TOKYO (AP) — The head of an IOC inspection team urged organizers of the 2020 Tokyo Olympics to be more direct answering questions about progress and planning on Tuesday.
The advice from John Coates, which followed a two-day inspection tour, came a week after several sports federations openly criticized Tokyo's preparations. The games are just over two years away.
Coates said work is largely on track, but said organizers have hesitated to fully explain their planning. Coates hinted at cultural differences between his direct Australian style and the more reserved Japanese.
"You just have to answer the questions, and be forthright in doing so," Coates said, sitting next to organizing committee president Yoshiro Mori — a former Japanese prime minister — and CEO Toshiro Muto.
They both sat still and showed little emotion.
"It might not always be in your nature, but I think the questions are going to increasingly come," Coates added.
Mori was asked about the advice Coates gave him in private.
"There were so many items," Mori replied. "Some specific advice. I don't think I'm able to single out one point, or two points. There were many points."
Unlike some Olympics, expectations are high that Tokyo will deliver efficiently and on time. But organizers have hesitated to explain their progress to the satisfaction of some sports federations and national Olympic committees.
That prompted direct questions last week from the heads of world sailing, judo and triathlon.
World Sailing head Andy Hunt suggested planning for his event might be a year behind and complained about problems with fishing fleets working in what will be the venue for sailing.
"There are a number of things where they (organizers) are making great progress, but until it's finalized they will not present it," said Christophe Dubi, executive director of the Olympic Games. "That's the issue."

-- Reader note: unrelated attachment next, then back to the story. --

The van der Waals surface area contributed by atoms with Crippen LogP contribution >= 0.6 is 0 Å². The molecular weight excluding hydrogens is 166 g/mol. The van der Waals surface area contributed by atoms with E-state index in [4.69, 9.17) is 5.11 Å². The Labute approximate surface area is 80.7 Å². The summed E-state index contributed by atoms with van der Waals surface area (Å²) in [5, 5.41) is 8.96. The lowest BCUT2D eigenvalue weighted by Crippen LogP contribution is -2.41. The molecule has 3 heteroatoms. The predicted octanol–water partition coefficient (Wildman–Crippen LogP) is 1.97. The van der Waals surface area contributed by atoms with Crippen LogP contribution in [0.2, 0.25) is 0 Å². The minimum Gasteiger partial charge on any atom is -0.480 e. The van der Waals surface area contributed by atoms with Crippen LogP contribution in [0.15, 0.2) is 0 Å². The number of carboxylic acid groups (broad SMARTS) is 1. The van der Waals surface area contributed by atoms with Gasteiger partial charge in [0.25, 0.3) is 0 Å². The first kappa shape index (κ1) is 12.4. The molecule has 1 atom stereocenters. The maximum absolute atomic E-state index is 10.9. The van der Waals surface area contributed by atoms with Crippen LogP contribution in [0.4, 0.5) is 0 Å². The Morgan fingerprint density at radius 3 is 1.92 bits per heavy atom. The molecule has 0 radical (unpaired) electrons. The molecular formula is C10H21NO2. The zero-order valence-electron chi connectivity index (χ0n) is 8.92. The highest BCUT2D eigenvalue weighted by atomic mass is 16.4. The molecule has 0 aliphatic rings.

Coates warned that organizers could be bombarded with questions when 206 national Olympic committees meet in November in Tokyo.
"They'll want to know about the best arrangements for their athletes," he said. "Now we're down to all the little things — those little things that could mount up."
Mori said he was worried about eventually hosting a delegation from North Korea at the Tokyo Olympics. He brought up the unresolved issue of Japanese citizens abducted decades ago by North Korea — and unreturned.
"Japan is close to the Korean peninsula — neighbors — and we are living under the threat of nuclear weapons," he said. "We have lived under a difficult situation."
He said Japan had been "betrayed" before by North Korea.
"It happened in peaceful times. Japanese citizens were abducted," he said.
Coates said Japan is obligated under Olympic rules to accept a North Korean sports delegation at the Tokyo Games.
"That's not to say a host government does not have control over who it invites in terms of political leaders and people outside the (sports) delegation," Coates said.
Tokyo organizers have said the Olympics will cost 1.35 trillion yen — $12.4 billion at the present exchange rate.
In addition, Tokyo's municipal government has said it will spend an added 810 billion yen ($7.5 billion). That spending is for projects described as being "directly and indirectly related the games" and brings overall games spending to $20 billion.
About 70 percent of the total spending is from public money.